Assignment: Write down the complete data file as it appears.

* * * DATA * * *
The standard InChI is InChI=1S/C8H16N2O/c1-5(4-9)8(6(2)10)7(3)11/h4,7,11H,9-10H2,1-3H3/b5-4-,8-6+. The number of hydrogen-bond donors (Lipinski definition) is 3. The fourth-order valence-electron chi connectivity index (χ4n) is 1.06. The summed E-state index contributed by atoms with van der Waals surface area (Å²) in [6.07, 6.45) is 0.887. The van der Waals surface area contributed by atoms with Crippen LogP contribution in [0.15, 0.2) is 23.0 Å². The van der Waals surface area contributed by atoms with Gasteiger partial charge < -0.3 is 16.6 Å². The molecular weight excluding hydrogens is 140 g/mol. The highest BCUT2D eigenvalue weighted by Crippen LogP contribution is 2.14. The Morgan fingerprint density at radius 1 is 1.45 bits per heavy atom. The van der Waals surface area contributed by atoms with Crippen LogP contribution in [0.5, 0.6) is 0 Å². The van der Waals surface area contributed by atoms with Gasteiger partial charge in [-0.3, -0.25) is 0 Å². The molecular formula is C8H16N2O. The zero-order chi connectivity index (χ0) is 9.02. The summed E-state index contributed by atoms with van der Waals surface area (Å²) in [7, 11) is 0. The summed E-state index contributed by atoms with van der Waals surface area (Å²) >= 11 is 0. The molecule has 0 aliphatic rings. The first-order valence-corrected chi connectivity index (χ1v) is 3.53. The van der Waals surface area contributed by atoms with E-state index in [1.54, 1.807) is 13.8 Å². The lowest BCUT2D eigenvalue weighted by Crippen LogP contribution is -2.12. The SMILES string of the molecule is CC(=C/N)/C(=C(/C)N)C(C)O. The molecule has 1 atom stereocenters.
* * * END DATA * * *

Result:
The standard InChI is InChI=1S/C8H16N2O/c1-5(4-9)8(6(2)10)7(3)11/h4,7,11H,9-10H2,1-3H3/b5-4-,8-6+. The number of hydrogen-bond donors (Lipinski definition) is 3. The fourth-order valence-electron chi connectivity index (χ4n) is 1.06. The summed E-state index contributed by atoms with van der Waals surface area (Å²) in [6.07, 6.45) is 0.887. The van der Waals surface area contributed by atoms with Crippen LogP contribution in [0.15, 0.2) is 23.0 Å². The van der Waals surface area contributed by atoms with Gasteiger partial charge < -0.3 is 16.6 Å². The molecular weight excluding hydrogens is 140 g/mol. The highest BCUT2D eigenvalue weighted by Crippen LogP contribution is 2.14. The Morgan fingerprint density at radius 1 is 1.45 bits per heavy atom. The van der Waals surface area contributed by atoms with Crippen LogP contribution in [0.5, 0.6) is 0 Å². The van der Waals surface area contributed by atoms with Gasteiger partial charge in [-0.3, -0.25) is 0 Å². The molecular formula is C8H16N2O. The zero-order chi connectivity index (χ0) is 9.02. The summed E-state index contributed by atoms with van der Waals surface area (Å²) in [7, 11) is 0. The summed E-state index contributed by atoms with van der Waals surface area (Å²) >= 11 is 0. The molecule has 0 aliphatic rings. The first-order valence-corrected chi connectivity index (χ1v) is 3.53. The van der Waals surface area contributed by atoms with E-state index in [1.54, 1.807) is 13.8 Å². The lowest BCUT2D eigenvalue weighted by Crippen LogP contribution is -2.12. The SMILES string of the molecule is CC(=C/N)/C(=C(/C)N)C(C)O. The molecule has 1 atom stereocenters.